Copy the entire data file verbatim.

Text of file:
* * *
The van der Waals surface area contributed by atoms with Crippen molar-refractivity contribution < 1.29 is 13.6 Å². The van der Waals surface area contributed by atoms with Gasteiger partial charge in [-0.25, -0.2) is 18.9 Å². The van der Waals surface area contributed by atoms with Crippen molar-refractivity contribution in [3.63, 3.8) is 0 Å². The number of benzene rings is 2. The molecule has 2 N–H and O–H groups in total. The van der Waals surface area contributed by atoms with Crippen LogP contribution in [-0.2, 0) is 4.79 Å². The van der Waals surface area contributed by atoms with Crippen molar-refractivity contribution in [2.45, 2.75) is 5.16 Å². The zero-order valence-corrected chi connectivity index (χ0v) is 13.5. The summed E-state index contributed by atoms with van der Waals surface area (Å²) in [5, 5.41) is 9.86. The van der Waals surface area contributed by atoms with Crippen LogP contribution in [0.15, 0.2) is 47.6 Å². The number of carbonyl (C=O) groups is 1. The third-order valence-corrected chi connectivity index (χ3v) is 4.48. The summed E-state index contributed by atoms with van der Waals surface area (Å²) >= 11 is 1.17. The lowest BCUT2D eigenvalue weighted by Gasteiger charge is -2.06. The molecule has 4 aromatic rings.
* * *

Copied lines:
The van der Waals surface area contributed by atoms with Crippen molar-refractivity contribution < 1.29 is 13.6 Å². The van der Waals surface area contributed by atoms with Gasteiger partial charge in [-0.25, -0.2) is 18.9 Å². The van der Waals surface area contributed by atoms with Crippen molar-refractivity contribution in [3.63, 3.8) is 0 Å². The number of benzene rings is 2. The molecule has 2 N–H and O–H groups in total. The van der Waals surface area contributed by atoms with Crippen LogP contribution in [-0.2, 0) is 4.79 Å². The van der Waals surface area contributed by atoms with Crippen molar-refractivity contribution in [2.45, 2.75) is 5.16 Å². The zero-order valence-corrected chi connectivity index (χ0v) is 13.5. The summed E-state index contributed by atoms with van der Waals surface area (Å²) in [5, 5.41) is 9.86. The van der Waals surface area contributed by atoms with Crippen LogP contribution in [0.15, 0.2) is 47.6 Å². The number of carbonyl (C=O) groups is 1. The third-order valence-corrected chi connectivity index (χ3v) is 4.48. The summed E-state index contributed by atoms with van der Waals surface area (Å²) >= 11 is 1.17. The lowest BCUT2D eigenvalue weighted by Gasteiger charge is -2.06. The molecule has 4 aromatic rings.